I've been in the mortgage banking industry for nearly seven years and my goal with this website is to help consumers make educated mortgage financing decisions.
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- Beware These Common Mortgage Advertising Gimmicks Lenders Use to Reel You In
- How to Shop for Mortgage Rates and Get a Killer Deal
- The Deal Killing Mistake You Want to Avoid Next Time You Apply for a Mortgage
- The Important Question You're Probably Not Asking When Comparing Mortgage Offers
- 10 Simple Tips to Improve Your Credit Scores And Get the Best Mortgage Deal Possible
- How to Buy a House Part 4 – How to Save Up a Down Payment
- How to Buy a House Using Gift Funds for the Down Payment
- How to Buy a House Part 3: Getting Your Financial Profile in Order By Eliminating Debt
- How to Buy a House Part 2: Preparing Your Credit to Qualify for a Mortgage
- 30 Insider Mortgage Tips and Tricks to Get a Lower Rate, Reduce Closing Costs, and Eliminate Qualifying Hassles
- Fox Business: A Better Way to Turn a Major Asset into Retirement Income
- Does the Government Want Higher Mortgage Interest Rates?
- How to Buy a House Part 1: Should I Buy a House?
- 8 Big “No Nos” That Could Get Your Mortgage Application Turned Down (Or At Least Create Some Serious Headaches)
- Stuck With Mortgage Insurance? Here’s a Little Known Trick to Save on Your Payment
The continuing carnage in the bond market has pushed the 10-year bond to 22-month highs, causing an ugly spike from early May lows in mortgage rates. For a housing market that is continuing to try to recover, higher mortgage rates is not welcome news because it erodes buyer purchasing power. Today, most borrowers can expect to be in the mid to low 4% range for a conventional 30-year fixed – a nearly 1% rise since early May. Continue reading
Conventional wisdom says that once an asset bubble bursts, it can’t be blown up again for a very long time. Well, the Federal Reserve and its zero interest rate policy may be bucking conventional wisdom. As I wrote last week, home prices in many areas of the country have gotten positively “bubbly” recently. We’re seeing prices increase at rates not seen since the heady days of the housing bubble in many areas. Continue reading
Is the housing market getting a little bubbly all over again? Sure seems like it – at least in certain areas, anyway. When buyers start acting like they’re buying to avoid missing the boat, it’s a good bet a new housing bubble is in. Continue reading
It looks like the housing market might be getting a little better. Home prices have posted eight consecutive months of gains and foreclosure activity nationally is at lows not seen since 2007. Could this finally be the bottom for real estate? Continue reading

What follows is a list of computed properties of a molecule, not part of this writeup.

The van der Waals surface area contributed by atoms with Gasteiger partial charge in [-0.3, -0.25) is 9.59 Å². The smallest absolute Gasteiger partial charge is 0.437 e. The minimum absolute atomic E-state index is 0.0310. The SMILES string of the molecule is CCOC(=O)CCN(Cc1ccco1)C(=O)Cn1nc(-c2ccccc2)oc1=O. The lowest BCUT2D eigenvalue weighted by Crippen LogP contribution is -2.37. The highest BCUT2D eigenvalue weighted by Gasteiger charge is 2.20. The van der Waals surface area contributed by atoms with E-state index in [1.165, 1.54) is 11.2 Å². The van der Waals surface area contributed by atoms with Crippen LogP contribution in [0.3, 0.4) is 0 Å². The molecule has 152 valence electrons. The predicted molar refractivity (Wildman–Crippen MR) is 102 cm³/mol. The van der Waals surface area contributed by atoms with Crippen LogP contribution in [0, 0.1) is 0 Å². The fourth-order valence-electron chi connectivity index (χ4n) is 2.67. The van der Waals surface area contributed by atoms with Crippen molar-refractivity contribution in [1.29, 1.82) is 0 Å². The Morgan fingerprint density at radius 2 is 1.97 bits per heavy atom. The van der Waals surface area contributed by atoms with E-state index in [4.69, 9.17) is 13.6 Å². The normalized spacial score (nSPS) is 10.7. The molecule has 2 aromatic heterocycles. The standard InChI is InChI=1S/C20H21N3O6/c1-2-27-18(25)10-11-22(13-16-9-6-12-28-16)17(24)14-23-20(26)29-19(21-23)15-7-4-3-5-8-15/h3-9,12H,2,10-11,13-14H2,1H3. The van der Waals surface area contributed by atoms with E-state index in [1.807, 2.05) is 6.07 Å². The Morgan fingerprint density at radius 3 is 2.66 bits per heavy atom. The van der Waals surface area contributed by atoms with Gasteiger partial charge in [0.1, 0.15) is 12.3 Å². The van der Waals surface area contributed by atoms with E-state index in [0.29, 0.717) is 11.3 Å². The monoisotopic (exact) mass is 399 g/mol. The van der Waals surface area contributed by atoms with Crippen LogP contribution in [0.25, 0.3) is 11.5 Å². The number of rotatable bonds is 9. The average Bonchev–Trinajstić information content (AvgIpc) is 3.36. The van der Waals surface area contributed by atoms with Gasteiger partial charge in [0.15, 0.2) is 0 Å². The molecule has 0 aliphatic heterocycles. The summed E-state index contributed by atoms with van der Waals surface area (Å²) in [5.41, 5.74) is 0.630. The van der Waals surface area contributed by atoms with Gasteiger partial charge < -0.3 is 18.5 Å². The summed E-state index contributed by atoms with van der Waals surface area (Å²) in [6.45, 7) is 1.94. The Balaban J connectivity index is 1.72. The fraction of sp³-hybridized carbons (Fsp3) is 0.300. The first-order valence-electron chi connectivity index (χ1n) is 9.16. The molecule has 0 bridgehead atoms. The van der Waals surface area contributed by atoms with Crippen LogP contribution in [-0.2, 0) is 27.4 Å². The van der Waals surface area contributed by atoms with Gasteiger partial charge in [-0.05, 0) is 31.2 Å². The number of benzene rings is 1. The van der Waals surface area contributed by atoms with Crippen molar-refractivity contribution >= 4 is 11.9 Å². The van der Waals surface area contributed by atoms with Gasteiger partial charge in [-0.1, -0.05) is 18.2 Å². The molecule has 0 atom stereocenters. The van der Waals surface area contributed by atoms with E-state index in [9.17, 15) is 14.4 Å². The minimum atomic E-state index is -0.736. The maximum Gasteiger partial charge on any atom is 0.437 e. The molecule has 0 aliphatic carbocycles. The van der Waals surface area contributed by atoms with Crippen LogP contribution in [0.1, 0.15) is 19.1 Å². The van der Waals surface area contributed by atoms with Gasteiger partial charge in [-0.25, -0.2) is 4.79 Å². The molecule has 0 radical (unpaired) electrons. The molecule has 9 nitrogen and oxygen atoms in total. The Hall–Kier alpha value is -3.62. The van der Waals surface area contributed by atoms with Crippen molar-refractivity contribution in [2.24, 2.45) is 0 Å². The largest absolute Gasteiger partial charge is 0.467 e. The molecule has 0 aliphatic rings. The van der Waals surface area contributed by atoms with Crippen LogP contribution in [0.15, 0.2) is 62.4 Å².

The Pending Home Sales Index posted 101.4 in March, a four percent gain from the month prior and the index’s highest reading since April 2010, when the home buyer tax credit expired.
A “pending home” is a home under contract to sell, but not yet closed. The Pending Home Sales Index is tracked and published by the National Association of REALTORS® every month. Continue reading
Home prices continued their slide in February, according to Standard & Poor’s Case-Shiller home price index. National home prices have now fallen a total of 35% from the highs hit in 2006 and are back at 2002 levels. With prices and mortgage rates as low as they are, this is a great time to purchase a home. Home affordability has already been better than it’s been in years, but it continues to get even better. Continue reading
Is it hard to conceive that you can buy a house for the price of an average car? Thanks to the real estate bust and subsequent foreclosure mess, in many areas it’s now possible. AOL Real Estate has an interesting slideshow that demonstrates just how the real estate market has turned from the heady days of the real estate bubble. Continue reading
It’s looking like the housing market is about to take another hit thanks to an increase in foreclosure activity by the banks. Foreclosures were largely put on hold through 2011 as the so-called “robosigning” scandal was sorted out, but now that five major banks have settled, they’re once again ramping up foreclosures. Continue reading
February’s Pending Home Sales Index slipped 0.5 percent from the month prior to 96.5, according to data from the National Association of REALTORS®. The Pending Home Sales Index reports the number of homes nationally that are under contract but are not yet sold. Continue reading
The affordability picture continues to improve in the housing market. According to the S&P/Case-Shiller home price index, home prices are at the lowest they’ve been since 2002. Between low home prices and low interest rates, home affordability hasn’t been this good in a very long time. Continue reading